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English painter John Constable's greatness, like all major artists, stems from an ability and insight allowing him to make the most profound spiritual and creative statements from the material of everyday existence which most people ignore or thoughtlessly accept as mere matters of routine.
He also combines the density and materiality of nature through solidly painted and constructed forms with a search of sweeping skies for spiritual fulfillment and transcendence. Constable paints skies not only to record conditions of light and weather but as a statement and exploration of the unearthly and his desire for it.
Humanity in his landscapes is but a minute, peripheral element, perhaps seen in true proportion to the immensity of earth and cosmos, as trees, swales, fields, hills and distant yet emotionally and symbolically significant architectural landmarks and towers map out the progression of Constable's artistic development and spiritual quest.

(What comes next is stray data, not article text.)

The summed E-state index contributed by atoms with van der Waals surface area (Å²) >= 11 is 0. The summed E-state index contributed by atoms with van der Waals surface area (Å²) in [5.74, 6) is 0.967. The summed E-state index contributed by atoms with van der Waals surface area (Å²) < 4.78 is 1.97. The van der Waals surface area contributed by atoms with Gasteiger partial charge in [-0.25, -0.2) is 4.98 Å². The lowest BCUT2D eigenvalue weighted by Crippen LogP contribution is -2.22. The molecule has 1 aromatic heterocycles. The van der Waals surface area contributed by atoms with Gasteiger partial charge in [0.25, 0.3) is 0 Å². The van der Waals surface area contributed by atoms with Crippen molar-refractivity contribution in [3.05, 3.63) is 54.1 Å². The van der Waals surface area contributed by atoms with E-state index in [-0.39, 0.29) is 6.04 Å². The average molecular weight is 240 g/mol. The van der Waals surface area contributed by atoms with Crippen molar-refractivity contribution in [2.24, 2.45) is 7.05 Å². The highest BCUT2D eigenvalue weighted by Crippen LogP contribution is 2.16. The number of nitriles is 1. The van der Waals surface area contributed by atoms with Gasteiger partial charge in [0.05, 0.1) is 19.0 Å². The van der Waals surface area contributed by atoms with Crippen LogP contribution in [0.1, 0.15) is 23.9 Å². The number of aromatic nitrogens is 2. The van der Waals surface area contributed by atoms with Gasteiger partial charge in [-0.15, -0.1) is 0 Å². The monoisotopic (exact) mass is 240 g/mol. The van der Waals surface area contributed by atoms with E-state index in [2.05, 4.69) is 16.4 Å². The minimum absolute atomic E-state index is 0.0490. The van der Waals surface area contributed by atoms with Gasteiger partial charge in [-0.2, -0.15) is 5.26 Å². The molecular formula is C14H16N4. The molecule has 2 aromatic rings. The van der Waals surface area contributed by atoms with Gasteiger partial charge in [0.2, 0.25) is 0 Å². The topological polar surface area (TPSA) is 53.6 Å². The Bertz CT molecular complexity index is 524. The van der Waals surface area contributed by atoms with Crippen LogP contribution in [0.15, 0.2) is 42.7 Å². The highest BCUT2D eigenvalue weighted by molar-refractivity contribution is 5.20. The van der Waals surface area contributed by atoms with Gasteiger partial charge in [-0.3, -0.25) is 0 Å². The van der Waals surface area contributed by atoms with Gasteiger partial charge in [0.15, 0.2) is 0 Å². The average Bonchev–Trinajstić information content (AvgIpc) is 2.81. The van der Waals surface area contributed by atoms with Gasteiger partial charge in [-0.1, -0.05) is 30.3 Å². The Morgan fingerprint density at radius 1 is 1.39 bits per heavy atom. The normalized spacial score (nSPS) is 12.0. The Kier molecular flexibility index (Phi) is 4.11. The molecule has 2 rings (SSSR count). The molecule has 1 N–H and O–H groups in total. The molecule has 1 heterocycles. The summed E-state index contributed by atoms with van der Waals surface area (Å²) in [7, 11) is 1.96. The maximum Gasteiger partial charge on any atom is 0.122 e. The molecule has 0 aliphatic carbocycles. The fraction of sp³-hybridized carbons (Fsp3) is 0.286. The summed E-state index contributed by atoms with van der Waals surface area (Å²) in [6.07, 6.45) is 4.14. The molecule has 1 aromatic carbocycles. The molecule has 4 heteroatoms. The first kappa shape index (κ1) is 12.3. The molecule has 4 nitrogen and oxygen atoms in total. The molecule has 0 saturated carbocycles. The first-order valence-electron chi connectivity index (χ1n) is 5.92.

To Constable, mankind, when present in his pictures, must labor by the sweat of their brow until going to their reward. While close to nature, involved in elemental truths of an agrarian existence, the artist's people generally seem unconscious of the natural paradise about them, caught up as they are in the mundane practices of life. Does this accurate observation of humanity's lack of imagination point to the cause of, and underscore, the inevitable isolation of the profound artist, one reason why Constable turns to the God-containing sky for ultimate fulfillment?
There is a lot of Cezanne in Constable, and vice-versa, in the sense of solid, enduring form and the embuing of landscape with allegorical significance. As Cezanne (more of a romantic than many give him credit for), Claude Lorrain and others used the device of openings through foreground trees...